While I respect those groups for their views, I feel that what matters in this kind of situation of pointing out some ills or wrongs in the Executive is the way and manner in which one goes about in communicating it. That is, it relates to the aspect of communication. As it is said, “not what one says, but how one says it, that matters.”

In the field of communication, there is some aspect referred to as “paralanguage” which relates to how someone verbally says something. It has to do with the person’s tone. Also, the “choice of words” counts in communication. Likewise, “euphemism” is also necessary in dealing with certain issues because the words used could exacerbate the situation or lessen it.

“Euphemism,’ which is important in communication, whether it is verbal or nonverbal, is all about the “substitution of an agreeable or inoffensive expression for one that may offend or suggests something unpleasant.” This is one of the problems I noticed in communication on such matter in our society. One does not have to be offensive, derogatory, or even insulting in being critical. But again, in the Liberian society, if one does not portray such indisciplined posture, one is not seen as “dealing” with the person.

Howbeit, I feel officials of government can pinpoint out the wrongs and ills, but with caution on how it is done. I believe the intent of such persons is not to make the government of which he or she is a part to “look bad,” but as a way to correct some mishaps or problems. And so in such a situation if this offends the leader and the leader decides to take action against the official, the public would always be the judge.

At the same time, the leader should also be prepared to accept these views being expressed in good faith, rather than seeing the masses being ‘anti’ to such person. If a leader encourages this, it would not be like in the case of an Emperor who was naked, but all of his subjects were afraid to tell him that he was naked, until he was disgraced in public, only because the leader was ingrained and saturated with intolerance.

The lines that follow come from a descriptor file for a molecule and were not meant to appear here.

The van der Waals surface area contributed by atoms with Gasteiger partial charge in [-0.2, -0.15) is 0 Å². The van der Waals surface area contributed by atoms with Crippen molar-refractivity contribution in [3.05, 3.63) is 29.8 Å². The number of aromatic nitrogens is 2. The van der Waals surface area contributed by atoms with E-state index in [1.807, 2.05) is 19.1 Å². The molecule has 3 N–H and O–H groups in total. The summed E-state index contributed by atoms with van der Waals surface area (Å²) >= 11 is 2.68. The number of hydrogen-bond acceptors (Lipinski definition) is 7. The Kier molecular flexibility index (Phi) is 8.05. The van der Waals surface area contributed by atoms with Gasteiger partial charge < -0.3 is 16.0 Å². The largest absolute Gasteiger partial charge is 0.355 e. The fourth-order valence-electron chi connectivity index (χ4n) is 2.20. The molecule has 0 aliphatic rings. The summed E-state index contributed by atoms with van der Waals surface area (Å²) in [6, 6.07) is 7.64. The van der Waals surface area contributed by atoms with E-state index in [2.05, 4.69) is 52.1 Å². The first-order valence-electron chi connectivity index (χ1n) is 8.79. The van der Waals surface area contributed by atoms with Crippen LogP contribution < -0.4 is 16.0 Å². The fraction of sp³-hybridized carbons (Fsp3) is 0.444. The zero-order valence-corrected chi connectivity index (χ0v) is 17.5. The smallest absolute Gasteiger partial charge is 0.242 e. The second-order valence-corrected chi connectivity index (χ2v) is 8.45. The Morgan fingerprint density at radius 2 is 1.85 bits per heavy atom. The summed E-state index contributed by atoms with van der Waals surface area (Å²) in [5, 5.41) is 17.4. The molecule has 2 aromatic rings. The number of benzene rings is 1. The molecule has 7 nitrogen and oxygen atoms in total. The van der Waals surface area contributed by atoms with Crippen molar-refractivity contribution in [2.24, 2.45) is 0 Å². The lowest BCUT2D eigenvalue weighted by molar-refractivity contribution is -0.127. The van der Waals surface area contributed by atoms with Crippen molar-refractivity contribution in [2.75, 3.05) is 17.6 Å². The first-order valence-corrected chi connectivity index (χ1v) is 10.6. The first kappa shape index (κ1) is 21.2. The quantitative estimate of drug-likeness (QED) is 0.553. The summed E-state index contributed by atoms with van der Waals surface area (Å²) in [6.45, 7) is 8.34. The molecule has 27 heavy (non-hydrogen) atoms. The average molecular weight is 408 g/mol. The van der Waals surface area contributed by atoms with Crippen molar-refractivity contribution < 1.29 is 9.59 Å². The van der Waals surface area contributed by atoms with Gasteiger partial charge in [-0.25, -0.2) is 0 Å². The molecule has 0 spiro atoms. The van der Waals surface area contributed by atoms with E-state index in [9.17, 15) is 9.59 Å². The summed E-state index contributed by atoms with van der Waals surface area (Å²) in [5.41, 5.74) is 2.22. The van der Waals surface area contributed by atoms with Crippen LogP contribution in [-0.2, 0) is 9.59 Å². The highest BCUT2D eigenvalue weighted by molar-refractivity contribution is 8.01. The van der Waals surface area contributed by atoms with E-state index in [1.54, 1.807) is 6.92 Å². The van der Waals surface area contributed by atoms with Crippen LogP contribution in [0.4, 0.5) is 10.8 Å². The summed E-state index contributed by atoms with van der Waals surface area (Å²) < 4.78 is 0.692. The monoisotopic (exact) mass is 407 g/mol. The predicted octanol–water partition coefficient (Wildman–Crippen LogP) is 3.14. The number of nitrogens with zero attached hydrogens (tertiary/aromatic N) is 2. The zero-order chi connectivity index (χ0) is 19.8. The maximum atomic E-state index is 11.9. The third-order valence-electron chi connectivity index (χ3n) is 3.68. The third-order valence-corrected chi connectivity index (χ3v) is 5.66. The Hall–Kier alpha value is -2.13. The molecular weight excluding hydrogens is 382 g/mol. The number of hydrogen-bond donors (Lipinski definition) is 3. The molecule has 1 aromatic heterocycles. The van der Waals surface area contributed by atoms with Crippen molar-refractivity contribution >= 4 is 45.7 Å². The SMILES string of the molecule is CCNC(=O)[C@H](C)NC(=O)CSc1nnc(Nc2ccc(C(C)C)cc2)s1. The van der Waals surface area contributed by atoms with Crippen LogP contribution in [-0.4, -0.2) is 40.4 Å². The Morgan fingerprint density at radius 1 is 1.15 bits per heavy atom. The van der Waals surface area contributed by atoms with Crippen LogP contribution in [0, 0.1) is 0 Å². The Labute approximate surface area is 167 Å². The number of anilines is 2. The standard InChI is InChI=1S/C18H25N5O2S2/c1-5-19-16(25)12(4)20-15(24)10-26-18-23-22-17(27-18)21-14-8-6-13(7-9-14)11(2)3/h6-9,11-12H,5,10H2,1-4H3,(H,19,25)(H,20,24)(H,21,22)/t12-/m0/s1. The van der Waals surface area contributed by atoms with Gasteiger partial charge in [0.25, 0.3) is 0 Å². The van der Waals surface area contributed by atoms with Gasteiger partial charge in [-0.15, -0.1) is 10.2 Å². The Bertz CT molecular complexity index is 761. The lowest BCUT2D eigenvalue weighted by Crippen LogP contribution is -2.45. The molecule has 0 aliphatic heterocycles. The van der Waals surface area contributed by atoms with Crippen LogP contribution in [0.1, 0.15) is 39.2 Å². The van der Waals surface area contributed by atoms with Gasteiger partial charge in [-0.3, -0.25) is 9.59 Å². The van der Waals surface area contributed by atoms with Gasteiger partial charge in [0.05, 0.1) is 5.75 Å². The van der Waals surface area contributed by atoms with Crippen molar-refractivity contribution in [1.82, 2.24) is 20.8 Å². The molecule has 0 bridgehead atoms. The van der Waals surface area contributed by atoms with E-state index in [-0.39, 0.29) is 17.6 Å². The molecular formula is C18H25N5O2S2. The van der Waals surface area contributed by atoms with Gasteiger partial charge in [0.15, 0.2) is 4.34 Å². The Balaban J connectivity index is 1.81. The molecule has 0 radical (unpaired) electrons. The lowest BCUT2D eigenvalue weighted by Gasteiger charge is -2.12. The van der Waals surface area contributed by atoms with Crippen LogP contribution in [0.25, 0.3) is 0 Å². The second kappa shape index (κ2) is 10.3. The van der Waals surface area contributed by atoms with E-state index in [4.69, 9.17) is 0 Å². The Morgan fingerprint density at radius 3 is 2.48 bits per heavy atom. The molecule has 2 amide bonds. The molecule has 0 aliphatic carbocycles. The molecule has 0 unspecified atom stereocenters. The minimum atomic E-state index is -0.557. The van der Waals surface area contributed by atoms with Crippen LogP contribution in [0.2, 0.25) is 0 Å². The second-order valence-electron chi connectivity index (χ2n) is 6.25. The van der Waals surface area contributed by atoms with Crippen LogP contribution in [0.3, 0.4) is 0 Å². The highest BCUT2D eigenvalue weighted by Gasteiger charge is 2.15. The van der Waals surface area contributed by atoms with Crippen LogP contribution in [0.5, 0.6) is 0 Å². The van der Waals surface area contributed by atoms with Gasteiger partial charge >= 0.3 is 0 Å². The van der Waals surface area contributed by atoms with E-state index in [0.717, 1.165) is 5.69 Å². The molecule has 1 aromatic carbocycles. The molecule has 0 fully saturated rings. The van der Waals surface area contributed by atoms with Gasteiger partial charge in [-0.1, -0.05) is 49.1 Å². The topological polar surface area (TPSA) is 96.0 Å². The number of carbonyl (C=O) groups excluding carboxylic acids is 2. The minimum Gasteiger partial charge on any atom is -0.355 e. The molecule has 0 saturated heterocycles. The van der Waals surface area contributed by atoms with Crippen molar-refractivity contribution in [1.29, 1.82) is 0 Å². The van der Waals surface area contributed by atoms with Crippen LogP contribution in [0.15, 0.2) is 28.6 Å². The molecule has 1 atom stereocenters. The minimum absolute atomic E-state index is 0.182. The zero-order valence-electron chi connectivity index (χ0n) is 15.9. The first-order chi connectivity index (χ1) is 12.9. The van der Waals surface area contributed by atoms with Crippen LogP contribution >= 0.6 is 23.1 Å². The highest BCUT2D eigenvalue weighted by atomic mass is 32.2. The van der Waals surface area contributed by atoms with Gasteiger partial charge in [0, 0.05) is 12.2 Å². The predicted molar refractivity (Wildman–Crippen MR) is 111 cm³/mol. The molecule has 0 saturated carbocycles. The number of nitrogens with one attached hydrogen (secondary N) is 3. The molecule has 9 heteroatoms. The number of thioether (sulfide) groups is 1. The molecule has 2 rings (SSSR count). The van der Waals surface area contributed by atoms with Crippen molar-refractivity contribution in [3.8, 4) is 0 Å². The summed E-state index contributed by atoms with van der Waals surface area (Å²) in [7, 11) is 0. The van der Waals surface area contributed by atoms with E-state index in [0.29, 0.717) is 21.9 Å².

Once more, I feel that people in the government, especially the Executive Branch can pinpoint ills and wrongs, but only by using the appropriate communication means to get such piece of communication out. It means we must make this part of our governance’s “Organizational Culture.

Organization Culture in public relations refers to the character of an organization, “its history, its approach to decision making, its way of treating employees, and its way of dealing with the word outside.” Another definition describes organizational culture as “the sum total of shared values, symbols, meanings, beliefs, assumptions, and expectations that organize and integrate a group of people who work together.”

Again, critical views should be encouraged to be able to correct some of the problems that have the propensity to retard progress.

Until our leaders realize that it is advisable or prudent for those in the Executive Branch to be constructively critical on the ills, mishaps and wrongs and that this should be part of the organizational culture of that branch, I REST MY CASE.

NB: Atty Wesseh is a part time teacher in the Mass Communication Department of the United Methodist University. He is also a lecturer of Effective Communication at the Liberia Institute for Public Administration (LIPA).